“It’s time to level up the digital customer experience”


Digitalization has brought with it a myriad of changes. Change in society as a whole and changes in human behaviors. More and more experiences – from shopping, banking to dating – are moving online. StockRepublic caught up with Wilhelm Sporrong, CEO and founder of Gamifiera, to get his take on cynical KPIs, social trading, and the importance of creating engaging customer experiences.

Wilhelm has had an inspirational and unique career journey. It started at Webhallen, where he was in sales before becoming CEO after a few short years. During his time at Webhallen, the company went from being a small business in a basement to hit turnover of SEK 2 billion.

– At Webhallen we were very early with our omnichannel concept. We showed current stock status both online and in-store, and quickly discovered that customers liked this type of experience. For me, it was important that we were pioneers – that we dared to try multiple ideas and not worry unnecessarily. How could you improve the online customer experience so that visitors came back time and again? That question, along with the satisfaction of finding a concept that works, drove me forward.

After several years of trial and error at Webhallen did Wilhelm and his highly competent colleagues develop a concept that seemed to work better than others. On this journey they highlighted the importance of a good digital customer experience which led them to start Gamifiera.

– During my years in retail I saw what didn’t work. I saw how the desperate pursuit of customers for membership programs and loyalty program spamming often drove customers away rather than attracting new ones. I call it cynical KPIs: being so data-driven that you only cater to the tiny percentage of people who actually click on a link in an email and ignore everyone else who thinks membership programs are just a hassle. Even if you’re a member of all the pharmacy chains, most people still buy everything from Apotea.se, which doesn’t bother with a loyalty program.

Rational drivers versus emotional drivers

To avoid falling into the trap of focusing exclusively on cynical KPIs – and thereby risk alienating potential customers – Gamifiera switched its focus from rational drivers to emotional ones.

– The digital tools that e-commerce uses often focus on customers’ rational drivers: when you ask a customer what they want, they often answer rationally. They want cheaper products, sales, and bigger refunds. By contrast, social media focuses on visitors’ emotional drivers: longing to be part of a context, affirmation, and the willingness to interact and communicate with others. E-commerce rarely succeeds in generating the engagement among visitors that social media does, says Wilhelm and continues:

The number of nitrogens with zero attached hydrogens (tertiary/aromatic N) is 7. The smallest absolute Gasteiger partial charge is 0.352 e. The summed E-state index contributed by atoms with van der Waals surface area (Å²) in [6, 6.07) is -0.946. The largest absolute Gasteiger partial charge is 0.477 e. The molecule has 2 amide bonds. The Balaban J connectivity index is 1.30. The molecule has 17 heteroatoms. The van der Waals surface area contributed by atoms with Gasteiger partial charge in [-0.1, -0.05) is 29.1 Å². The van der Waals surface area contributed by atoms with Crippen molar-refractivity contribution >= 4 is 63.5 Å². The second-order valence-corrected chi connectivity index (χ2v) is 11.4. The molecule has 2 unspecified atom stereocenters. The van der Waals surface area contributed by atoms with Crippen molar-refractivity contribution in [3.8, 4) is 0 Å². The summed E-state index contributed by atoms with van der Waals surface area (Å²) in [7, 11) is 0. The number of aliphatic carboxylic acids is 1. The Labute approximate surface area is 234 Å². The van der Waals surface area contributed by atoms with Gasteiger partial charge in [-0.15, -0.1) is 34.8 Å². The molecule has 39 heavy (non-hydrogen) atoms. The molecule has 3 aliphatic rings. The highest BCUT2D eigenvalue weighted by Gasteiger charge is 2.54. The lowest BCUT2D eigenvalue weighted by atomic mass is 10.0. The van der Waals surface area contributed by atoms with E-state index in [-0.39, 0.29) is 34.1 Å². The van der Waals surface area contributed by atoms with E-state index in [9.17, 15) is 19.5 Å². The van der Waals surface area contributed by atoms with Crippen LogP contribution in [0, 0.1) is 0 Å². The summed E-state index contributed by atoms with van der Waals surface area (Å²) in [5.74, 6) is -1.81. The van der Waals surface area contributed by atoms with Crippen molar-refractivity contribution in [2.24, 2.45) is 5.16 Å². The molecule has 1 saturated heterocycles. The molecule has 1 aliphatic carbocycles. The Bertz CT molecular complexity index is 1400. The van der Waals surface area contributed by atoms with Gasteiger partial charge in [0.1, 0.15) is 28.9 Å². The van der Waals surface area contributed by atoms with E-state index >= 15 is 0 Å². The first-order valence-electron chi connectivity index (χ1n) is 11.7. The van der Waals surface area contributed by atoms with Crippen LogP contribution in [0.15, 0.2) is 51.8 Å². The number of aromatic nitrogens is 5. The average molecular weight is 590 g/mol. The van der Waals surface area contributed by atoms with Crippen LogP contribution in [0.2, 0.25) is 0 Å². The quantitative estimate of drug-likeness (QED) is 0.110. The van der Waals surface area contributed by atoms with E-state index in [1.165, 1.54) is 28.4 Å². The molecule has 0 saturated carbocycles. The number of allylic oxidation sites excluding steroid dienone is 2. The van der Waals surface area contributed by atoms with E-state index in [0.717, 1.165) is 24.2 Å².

– It's time to level up the digital customer experience. Today, it’s not enough to just ask a question to find out what the customer wants. You also have to look at their behaviors: what do they spend their time on and why? The answer is often that they engage in social media and that they want a ton of likes. It’s not rational, and what’s more, there’s no money in it. Spending time and money playing CandyCrush is an irrational behavior but a perfect example of an emotional drive. Through our platform, Gamifiera works to create this sort of engagement and uses these emotional drivers to benefit e-commerce.

Focusing on emotional drivers has been a great success:

– The effects following our first launch have been monumental: user-generated content has increased by +2000 percent, and we’ve had 1.5 million completely new customer interactions since the launch. What happens when customers start engaging with your products, on your site and with your other customers? Will anything positive come out of it? For me, this is the beginning of a community which creates customer engagement. This will in turn lead to exclusively positive effects for all visitors – whether they are engaged or not.

In the past, people were afraid to play too much with serious concepts such as trading and finance. Now we see that a playful but functional concept is what drives increased customer engagement.

Wilhelm often returns to how the digital landscape has changed in the wake of technological advances. Now, it’s no longer important to appear serious or buttoned-up. Today, it’s more important to be fun; to package a perfect product in an interesting way, rather than hiding an imperfect product behind a serious facade.

– Perhaps the most apparent example is Klarna; a company that has really advanced from working with user and customer experiences. StockRepublic has really succeeded in this as well. In the past, people were afraid to play too much with serious concepts such as trading and finance. Now we see that a playful but functional concept is what drives increased customer engagement. Social trading is a perfect example of how something that has traditionally been perceived as serious increases in popularity when you also focus on users’ emotional drivers. Trading is ideal in this respect, because there’s already so much engagement around it and there’s huge potential for even more social engagement. I’m convinced that social trading is a successful concept that is set to grow. Just as physical retail has had to adjust to be able to function online, the online experience needs to adapt to remain relevant. It is no longer enough to offer the right products at the right price; the online user experience needs to satisfy emotional drivers to be successful.